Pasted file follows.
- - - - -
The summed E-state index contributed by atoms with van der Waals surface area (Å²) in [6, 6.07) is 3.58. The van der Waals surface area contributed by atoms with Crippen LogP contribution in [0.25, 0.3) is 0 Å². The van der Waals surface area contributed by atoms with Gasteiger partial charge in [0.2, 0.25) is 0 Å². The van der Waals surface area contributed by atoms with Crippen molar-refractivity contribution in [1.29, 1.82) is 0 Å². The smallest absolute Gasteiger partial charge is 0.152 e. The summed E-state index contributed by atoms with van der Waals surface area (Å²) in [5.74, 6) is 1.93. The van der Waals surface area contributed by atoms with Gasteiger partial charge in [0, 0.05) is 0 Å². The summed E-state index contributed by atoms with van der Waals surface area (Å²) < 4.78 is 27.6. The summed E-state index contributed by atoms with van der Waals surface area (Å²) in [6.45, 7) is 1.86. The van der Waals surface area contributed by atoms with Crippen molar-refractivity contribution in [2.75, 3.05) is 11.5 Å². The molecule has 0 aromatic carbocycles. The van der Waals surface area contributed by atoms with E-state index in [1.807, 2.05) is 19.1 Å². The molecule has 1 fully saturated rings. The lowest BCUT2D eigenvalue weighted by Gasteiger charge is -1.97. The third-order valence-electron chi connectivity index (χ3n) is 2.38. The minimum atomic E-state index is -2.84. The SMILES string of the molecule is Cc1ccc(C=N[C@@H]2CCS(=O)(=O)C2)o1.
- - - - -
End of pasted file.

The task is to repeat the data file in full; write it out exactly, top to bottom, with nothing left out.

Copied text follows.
The summed E-state index contributed by atoms with van der Waals surface area (Å²) in [6, 6.07) is 3.58. The van der Waals surface area contributed by atoms with Crippen LogP contribution in [0.25, 0.3) is 0 Å². The van der Waals surface area contributed by atoms with Gasteiger partial charge in [0.2, 0.25) is 0 Å². The van der Waals surface area contributed by atoms with Crippen molar-refractivity contribution in [1.29, 1.82) is 0 Å². The smallest absolute Gasteiger partial charge is 0.152 e. The summed E-state index contributed by atoms with van der Waals surface area (Å²) in [5.74, 6) is 1.93. The van der Waals surface area contributed by atoms with Gasteiger partial charge in [0, 0.05) is 0 Å². The summed E-state index contributed by atoms with van der Waals surface area (Å²) < 4.78 is 27.6. The summed E-state index contributed by atoms with van der Waals surface area (Å²) in [6.45, 7) is 1.86. The van der Waals surface area contributed by atoms with Crippen molar-refractivity contribution in [2.75, 3.05) is 11.5 Å². The molecule has 0 aromatic carbocycles. The van der Waals surface area contributed by atoms with E-state index in [1.807, 2.05) is 19.1 Å². The molecule has 1 fully saturated rings. The lowest BCUT2D eigenvalue weighted by Gasteiger charge is -1.97. The third-order valence-electron chi connectivity index (χ3n) is 2.38. The minimum atomic E-state index is -2.84. The SMILES string of the molecule is Cc1ccc(C=N[C@@H]2CCS(=O)(=O)C2)o1.